Comment: It is our job to ask questions

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The Independent Online

There can be no sense of satisfaction from the latest developments following the tragic deaths of Harold and Jason McGowan, especially when the truth about the way they lost their lives is still so uncertain. However, this newspaper is entitled to claim some vindication in the news that the police are now working on the premise that the men were murdered.

The purpose of The Independent's reporting of these cases was never to assert definitely that the men were murdered, or that they were the victims of a racially motivated lynch mob. But there was enough doubt about the speedy presumptions of suicide to require a fuller police investigation.

There was also the possibility that, despite the recent lessons of the Stephen Lawrence case, the police in Telford had been insufficiently sensitive to the concerns of the family of the men simply because they were black. It was this suggestion that provoked the most hostility. It was suggested, locally and nationally, that a liberal, metropolitan newspaper was attempting to use a case in which there was no hard evidence of a racially motivated crime to accuse the police, in overlooking that possibility, of racial discrimination.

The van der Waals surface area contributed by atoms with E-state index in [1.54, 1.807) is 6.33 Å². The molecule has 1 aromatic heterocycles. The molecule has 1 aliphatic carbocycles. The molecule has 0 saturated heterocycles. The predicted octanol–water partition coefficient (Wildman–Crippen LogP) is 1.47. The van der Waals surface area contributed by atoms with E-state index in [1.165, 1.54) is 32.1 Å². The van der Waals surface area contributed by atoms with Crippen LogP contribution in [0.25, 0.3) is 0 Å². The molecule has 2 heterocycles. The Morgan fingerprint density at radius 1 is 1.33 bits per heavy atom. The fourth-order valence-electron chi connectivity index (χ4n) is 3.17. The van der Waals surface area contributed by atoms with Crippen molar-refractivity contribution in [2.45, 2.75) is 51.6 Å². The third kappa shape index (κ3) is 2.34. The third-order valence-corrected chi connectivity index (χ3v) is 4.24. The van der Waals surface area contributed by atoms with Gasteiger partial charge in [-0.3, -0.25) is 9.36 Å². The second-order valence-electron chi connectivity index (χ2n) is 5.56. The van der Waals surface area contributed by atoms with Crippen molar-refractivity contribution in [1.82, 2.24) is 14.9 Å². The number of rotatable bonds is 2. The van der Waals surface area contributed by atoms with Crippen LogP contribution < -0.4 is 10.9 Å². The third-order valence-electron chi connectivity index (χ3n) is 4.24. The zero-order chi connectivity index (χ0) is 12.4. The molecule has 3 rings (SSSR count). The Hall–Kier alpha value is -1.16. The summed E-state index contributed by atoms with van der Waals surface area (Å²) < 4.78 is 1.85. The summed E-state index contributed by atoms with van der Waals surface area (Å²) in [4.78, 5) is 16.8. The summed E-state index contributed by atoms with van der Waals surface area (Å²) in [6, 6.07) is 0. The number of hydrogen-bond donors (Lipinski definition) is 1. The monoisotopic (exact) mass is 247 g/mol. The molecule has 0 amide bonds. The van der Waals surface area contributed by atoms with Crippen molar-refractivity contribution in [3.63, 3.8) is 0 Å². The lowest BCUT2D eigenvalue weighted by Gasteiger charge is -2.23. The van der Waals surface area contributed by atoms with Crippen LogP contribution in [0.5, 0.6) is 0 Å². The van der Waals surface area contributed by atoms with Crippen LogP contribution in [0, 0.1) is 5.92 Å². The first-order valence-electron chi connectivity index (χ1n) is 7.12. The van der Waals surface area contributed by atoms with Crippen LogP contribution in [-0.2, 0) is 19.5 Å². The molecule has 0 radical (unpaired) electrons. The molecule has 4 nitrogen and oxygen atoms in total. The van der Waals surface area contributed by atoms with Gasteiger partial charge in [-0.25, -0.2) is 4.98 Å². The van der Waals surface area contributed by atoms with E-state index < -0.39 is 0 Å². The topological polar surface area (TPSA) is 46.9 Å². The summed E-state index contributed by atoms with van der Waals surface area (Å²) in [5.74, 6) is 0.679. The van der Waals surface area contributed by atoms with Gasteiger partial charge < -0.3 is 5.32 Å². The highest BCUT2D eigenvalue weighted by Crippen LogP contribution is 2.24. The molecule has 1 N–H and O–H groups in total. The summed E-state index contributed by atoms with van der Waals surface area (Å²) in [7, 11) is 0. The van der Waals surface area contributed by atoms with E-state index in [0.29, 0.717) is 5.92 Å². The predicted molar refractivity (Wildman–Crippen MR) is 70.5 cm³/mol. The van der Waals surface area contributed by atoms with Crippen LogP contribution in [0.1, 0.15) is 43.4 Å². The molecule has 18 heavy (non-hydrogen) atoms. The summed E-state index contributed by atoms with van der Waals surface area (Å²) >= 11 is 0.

It was suggested that, simply by reporting the doubts about the McGowans' deaths, The Independent was painting Telford as an unacknowledged bastion of Middle English racism. Since we highlighted the case, however, the police have accepted the criticisms of their handling of it. Last week, following the intervention of the head of the Metropolitan Police race crime unit, West Mercia police apologised to the family, and now they are treating the case as a murder inquiry. That is all the family wanted.

It may be that the deaths in the space of six months last year of two members of the same family were a tragic coincidence. It may be that the racial harassment of several members of the family was not directly connected with the deaths. But it is not a libel on all the inhabitants of Telford to suggest that the alternative possibility should be taken seriously. On the contrary, any fair-minded community should welcome the thorough investigation of possible crimes to ensure both that justice is done and that every member of that community feels justice has been done. Everyone should welcome the fact that such an outcome has now drawn closer.